Introduction by John Banville
James Joyce was "the" singular figure of modernism, and to this day his grand vision looms large over contemporary literature and the entire Western canon. His stylistic innovations were revolutionary, yet nowhere is Joyce more accessible than in this volume of short stories, a brilliant collection that celebrates, critiques, and immortalizes the place that Joyce knew better than anyone else: Dublin. From the young boy encountering death in the opening story, The Sisters, to the middle-aged protagonist of its haunting finale, The Dead, considered one of the greatest short stories of all time, "Dubliners" is a vivid portrait of the city in all its glory and hardship, and a seminal work that redefined the short form. Featuring a new Introduction by acclaimed novelist John Banville, this edition is not only a breathless portal into Joyce's dear dirty Dublin but a vital literary treasure from one of the great masters of all time.
About the Author
Irish novelist and poet James Joyce is widely recognized as one of the greatest writers of the modernist avant-garde period, although this recognition did not come until long after his death. In writings such as A Portrait of the Artist as a Young Man, Dubliners, and his classic Ulysses, Joyce experimented with the use of language, extensively employed techniques like stream-of-consciousness and inner monologue, and pushed the boundaries of propriety with his explicit content. James Joyce died on January 13, 1941 in Zurich, Switzerland.
John Banville was born in Wexford, Ireland, in 1945. He is the author of thirteen novels, including THE BOOK OF EVIDENCE, which was shortlisted for the 1989 Booker Prize and KEPLER, which won the Guardian Prize for Fiction. His most recent novel, SHROUD, is out in paperback this year. He lives in Dublin.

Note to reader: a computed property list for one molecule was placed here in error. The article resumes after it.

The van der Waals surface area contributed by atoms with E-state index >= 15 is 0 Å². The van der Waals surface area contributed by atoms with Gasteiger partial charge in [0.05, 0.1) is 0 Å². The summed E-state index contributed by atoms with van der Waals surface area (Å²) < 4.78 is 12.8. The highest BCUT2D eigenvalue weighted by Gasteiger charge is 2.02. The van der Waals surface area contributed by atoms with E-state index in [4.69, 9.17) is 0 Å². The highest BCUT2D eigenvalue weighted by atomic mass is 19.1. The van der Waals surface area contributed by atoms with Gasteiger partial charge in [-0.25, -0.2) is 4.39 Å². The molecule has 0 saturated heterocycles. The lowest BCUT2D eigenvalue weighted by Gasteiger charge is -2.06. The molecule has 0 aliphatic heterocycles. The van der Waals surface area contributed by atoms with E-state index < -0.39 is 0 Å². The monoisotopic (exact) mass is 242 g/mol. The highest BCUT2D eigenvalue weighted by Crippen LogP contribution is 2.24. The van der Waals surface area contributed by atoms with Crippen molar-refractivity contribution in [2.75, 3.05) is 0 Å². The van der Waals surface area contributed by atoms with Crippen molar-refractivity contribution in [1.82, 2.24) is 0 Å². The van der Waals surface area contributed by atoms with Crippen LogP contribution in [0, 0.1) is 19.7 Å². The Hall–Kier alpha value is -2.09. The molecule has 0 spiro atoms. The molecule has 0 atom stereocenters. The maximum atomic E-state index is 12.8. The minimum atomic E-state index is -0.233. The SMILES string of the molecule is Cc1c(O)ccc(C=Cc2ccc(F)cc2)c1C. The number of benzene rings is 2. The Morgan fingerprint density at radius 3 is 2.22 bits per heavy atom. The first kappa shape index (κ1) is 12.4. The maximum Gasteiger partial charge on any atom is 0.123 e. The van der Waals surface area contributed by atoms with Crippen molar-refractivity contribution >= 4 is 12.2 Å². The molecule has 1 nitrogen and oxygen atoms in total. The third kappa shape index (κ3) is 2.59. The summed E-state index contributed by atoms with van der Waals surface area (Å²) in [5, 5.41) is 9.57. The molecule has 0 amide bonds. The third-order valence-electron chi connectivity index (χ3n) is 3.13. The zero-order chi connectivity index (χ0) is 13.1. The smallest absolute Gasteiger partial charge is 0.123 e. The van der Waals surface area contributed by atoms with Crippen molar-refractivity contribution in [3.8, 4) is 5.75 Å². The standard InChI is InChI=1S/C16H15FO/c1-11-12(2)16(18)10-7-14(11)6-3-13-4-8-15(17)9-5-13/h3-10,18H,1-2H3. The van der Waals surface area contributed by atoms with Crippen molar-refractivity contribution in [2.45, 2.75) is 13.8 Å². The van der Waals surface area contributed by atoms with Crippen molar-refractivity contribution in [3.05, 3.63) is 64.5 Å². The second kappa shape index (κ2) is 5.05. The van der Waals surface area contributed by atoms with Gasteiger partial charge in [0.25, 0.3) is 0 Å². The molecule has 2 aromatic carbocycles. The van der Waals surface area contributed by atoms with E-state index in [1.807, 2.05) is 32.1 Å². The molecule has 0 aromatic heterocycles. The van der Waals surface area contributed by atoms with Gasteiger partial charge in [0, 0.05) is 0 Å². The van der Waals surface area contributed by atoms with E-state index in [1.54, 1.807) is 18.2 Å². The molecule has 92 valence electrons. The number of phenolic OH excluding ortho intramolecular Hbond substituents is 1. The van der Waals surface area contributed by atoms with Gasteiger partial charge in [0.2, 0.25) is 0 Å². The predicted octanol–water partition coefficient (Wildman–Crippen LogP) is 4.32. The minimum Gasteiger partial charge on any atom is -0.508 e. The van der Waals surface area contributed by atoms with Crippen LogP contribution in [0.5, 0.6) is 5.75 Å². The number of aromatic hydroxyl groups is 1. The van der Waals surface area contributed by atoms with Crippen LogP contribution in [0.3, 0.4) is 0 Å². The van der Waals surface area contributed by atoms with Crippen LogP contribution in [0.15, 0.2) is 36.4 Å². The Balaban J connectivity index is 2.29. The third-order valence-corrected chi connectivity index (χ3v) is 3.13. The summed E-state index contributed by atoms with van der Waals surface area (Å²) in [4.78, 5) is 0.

“In Dubliners, Joyce’s first attempt to register in language and fictive form the protean complexities of the ‘reality of experience,’ he learns the paradoxical lesson that only through the most rigorous economy, only by concentrating on the minutest of particulars, can he have any hope of engaging with the immensity of the world.”–from the Introduction
“Joyce renews our apprehension of reality, strengthens our sympathy with our fellow creatures, and leaves us in awe before the mystery of created things.” –Atlantic Monthly
“It is in the prose of Dubliners that we first hear the authentic rhythms of Joyce the poet…Dubliners is, in a very real sense, the foundation of Joyce’s art. In shaping its stories, he developed that mastery of naturalistic detail and symbolic design which is the hallmark of his mature fiction.” –Robert Scholes and A. Walton Litz, authors of Dubliners: Text and Criticism
With an Introduction by John Kelly